Impact of real-time electronic alerting of acute kidney injury on therapeutic intervention and progression of RIFLE class

Crit Care Med. 2012 Apr;40(4):1164-70. doi: 10.1097/CCM.0b013e3182387a6b.


Objective: To evaluate whether a real-time electronic alert system or "AKI sniffer," which is based on the RIFLE classification criteria (Risk, Injury and Failure), would have an impact on therapeutic interventions and acute kidney injury progression.

Design: Prospective intervention study.

Setting: Surgical and medical intensive care unit in a tertiary care hospital.

Patients: A total of 951 patients having in total 1,079 admission episodes were admitted during the study period (prealert control group: 227, alert group: 616, and postalert control group: 236).

Interventions: Three study phases were compared: A 1.5-month prealert control phase in which physicians were blinded for the acute kidney injury sniffer and a 3-month intervention phase with real-time alerting of worsening RIFLE class through the Digital Enhanced Cordless Technology telephone system followed by a second 1.5-month postalert control phase.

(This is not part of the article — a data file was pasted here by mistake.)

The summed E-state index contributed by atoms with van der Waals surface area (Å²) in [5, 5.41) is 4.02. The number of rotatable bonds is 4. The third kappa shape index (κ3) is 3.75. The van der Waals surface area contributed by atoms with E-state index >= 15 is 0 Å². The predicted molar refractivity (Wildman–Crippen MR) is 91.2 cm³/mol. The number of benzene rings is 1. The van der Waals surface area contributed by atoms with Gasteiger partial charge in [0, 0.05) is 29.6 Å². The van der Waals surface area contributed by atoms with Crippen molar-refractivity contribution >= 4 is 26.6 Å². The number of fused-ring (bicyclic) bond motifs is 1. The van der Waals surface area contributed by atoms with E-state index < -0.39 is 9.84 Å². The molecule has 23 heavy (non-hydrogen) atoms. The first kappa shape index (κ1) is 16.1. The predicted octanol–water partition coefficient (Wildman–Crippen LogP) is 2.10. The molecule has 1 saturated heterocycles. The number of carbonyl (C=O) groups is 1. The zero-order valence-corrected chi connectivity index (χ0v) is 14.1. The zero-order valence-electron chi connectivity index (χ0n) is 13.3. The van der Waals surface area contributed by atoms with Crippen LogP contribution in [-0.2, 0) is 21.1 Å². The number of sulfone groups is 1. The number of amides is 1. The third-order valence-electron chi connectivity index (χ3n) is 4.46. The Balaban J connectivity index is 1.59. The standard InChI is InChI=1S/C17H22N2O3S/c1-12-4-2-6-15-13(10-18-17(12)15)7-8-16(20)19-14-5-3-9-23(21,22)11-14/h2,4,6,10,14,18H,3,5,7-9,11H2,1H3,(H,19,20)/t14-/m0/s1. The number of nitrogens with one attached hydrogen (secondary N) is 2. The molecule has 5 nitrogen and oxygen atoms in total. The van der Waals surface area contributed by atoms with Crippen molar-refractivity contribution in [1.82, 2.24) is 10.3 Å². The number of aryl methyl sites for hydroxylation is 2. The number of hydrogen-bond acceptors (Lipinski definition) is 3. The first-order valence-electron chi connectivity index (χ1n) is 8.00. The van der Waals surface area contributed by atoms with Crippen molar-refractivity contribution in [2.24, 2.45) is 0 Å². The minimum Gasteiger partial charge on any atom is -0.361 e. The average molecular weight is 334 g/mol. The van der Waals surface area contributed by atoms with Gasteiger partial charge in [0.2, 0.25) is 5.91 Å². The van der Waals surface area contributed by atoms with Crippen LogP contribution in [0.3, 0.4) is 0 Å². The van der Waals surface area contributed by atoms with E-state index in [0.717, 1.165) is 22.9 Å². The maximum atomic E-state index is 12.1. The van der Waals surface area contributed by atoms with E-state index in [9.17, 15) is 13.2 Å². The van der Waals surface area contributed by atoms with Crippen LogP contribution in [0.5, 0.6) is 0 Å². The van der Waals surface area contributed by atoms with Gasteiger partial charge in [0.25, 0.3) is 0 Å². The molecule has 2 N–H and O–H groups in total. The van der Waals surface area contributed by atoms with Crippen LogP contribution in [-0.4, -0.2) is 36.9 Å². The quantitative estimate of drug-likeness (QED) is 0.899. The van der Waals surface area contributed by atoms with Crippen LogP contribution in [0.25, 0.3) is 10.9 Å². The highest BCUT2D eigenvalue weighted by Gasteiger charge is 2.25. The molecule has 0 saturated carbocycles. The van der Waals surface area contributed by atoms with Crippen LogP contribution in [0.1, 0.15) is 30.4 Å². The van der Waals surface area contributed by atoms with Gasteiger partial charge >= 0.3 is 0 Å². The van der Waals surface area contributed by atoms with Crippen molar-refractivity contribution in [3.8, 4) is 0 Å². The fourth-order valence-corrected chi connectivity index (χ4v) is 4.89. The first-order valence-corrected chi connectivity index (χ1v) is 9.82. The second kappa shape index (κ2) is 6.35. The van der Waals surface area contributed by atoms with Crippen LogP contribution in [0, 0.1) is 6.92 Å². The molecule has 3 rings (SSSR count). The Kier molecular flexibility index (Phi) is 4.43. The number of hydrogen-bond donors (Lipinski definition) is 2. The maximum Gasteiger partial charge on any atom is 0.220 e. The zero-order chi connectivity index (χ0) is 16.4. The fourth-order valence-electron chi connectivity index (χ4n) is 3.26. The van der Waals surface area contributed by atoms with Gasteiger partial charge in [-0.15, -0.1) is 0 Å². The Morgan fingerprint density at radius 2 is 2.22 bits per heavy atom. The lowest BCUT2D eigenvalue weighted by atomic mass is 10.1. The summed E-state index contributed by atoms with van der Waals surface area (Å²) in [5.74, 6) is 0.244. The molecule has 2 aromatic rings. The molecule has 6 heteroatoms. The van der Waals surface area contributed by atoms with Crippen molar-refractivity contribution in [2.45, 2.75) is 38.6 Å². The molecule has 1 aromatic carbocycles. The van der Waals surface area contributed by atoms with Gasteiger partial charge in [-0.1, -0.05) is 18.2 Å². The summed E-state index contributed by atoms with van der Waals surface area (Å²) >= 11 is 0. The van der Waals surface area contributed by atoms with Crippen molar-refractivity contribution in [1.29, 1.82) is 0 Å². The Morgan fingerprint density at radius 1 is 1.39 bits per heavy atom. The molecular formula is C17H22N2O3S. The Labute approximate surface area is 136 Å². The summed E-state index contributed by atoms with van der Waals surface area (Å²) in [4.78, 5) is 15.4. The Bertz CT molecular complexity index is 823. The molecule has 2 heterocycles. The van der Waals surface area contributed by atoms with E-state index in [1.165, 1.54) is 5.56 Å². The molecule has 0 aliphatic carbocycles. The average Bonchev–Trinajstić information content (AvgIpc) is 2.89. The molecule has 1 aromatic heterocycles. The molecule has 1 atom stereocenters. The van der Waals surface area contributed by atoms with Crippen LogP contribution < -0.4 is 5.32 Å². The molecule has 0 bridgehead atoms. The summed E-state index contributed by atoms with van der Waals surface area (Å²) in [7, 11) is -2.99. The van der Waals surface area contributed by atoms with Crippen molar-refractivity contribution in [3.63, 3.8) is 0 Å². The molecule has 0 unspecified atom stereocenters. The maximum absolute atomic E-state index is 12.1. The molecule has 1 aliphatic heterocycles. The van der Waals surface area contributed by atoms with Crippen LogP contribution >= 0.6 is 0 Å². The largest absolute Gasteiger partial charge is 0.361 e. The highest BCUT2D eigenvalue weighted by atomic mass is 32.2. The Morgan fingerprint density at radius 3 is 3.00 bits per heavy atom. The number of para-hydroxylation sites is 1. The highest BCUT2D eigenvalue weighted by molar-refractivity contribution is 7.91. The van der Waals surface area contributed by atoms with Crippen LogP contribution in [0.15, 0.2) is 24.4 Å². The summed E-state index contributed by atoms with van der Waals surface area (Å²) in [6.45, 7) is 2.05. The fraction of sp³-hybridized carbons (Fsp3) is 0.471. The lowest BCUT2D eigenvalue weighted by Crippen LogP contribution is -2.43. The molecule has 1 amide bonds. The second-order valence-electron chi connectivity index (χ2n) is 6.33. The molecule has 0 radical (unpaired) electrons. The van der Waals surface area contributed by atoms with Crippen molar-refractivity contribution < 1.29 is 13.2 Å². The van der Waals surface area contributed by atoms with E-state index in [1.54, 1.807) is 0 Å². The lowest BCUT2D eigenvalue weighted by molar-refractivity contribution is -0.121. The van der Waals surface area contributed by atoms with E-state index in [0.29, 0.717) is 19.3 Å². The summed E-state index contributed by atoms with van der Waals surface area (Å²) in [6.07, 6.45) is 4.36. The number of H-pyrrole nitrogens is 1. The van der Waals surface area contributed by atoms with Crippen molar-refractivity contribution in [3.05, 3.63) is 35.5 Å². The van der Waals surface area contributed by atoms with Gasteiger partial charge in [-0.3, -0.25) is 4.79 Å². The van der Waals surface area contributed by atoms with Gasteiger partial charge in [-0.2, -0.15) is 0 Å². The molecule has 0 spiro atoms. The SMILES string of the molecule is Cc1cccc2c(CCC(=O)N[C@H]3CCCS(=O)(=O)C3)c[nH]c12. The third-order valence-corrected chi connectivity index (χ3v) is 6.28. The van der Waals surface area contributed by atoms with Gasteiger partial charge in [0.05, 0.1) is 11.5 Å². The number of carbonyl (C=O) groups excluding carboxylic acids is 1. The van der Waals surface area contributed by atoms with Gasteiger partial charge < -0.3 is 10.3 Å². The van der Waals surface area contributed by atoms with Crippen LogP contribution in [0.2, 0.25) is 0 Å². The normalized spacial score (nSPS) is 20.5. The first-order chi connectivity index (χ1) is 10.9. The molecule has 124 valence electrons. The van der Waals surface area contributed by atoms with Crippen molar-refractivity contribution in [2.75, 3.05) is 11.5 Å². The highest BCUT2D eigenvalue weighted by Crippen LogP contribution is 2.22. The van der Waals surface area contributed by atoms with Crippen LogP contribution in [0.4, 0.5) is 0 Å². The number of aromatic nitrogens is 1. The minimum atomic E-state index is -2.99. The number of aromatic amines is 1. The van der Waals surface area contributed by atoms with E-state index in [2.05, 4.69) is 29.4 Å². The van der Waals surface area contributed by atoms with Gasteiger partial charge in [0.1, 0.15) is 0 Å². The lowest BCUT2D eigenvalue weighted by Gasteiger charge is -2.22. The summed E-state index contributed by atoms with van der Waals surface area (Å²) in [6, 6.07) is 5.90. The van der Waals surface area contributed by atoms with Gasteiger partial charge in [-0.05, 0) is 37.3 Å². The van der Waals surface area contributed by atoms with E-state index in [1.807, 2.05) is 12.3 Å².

Measurements and main results: A total of 2593 acute kidney injury alerts were recorded with a balanced distribution over all study phases. Most acute kidney injury alerts were RIFLE class risk (59.8%) followed by RIFLE class injury (34.1%) and failure (6.1%). A higher percentage of patients in the alert group received therapeutic intervention within 60 mins after the acute kidney injury alert (28.7% in alert group vs. 7.9% and 10.4% in the pre- and postalert control groups, respectively, p μ .001). In the alert group, more patients received fluid therapy (23.0% vs. 4.9% and 9.2%, p μ .01), diuretics (4.2% vs. 2.6% and 0.8%, p μ .001), or vasopressors (3.9% vs. 1.1% and 0.8%, p μ .001). Furthermore, these patients had a shorter time to intervention (p μ .001). A higher proportion of patients in the alert group showed return to a baseline kidney function within 8 hrs after an acute kidney injury alert "from normal to risk" compared with patients in the control group (p = .048).

Conclusions: The real-time alerting of every worsening RIFLE class by the acute kidney injury sniffer increased the number and timeliness of early therapeutic interventions. The borderline significant improvement of short-term renal outcome in the RIFLE class risk patients needs to be confirmed in a large multicenter trial.

Publication types

  • Clinical Trial
  • Research Support, Non-U.S. Gov't

MeSH terms

  • Acute Kidney Injury / diagnosis*
  • Acute Kidney Injury / prevention & control
  • Aged
  • Creatinine / blood
  • Disease Progression
  • Early Diagnosis
  • Female
  • Humans
  • Intensive Care Units
  • Male
  • Middle Aged
  • Monitoring, Physiologic
  • Point-of-Care Systems*
  • Prospective Studies
  • Risk Factors
  • Urodynamics


  • Creatinine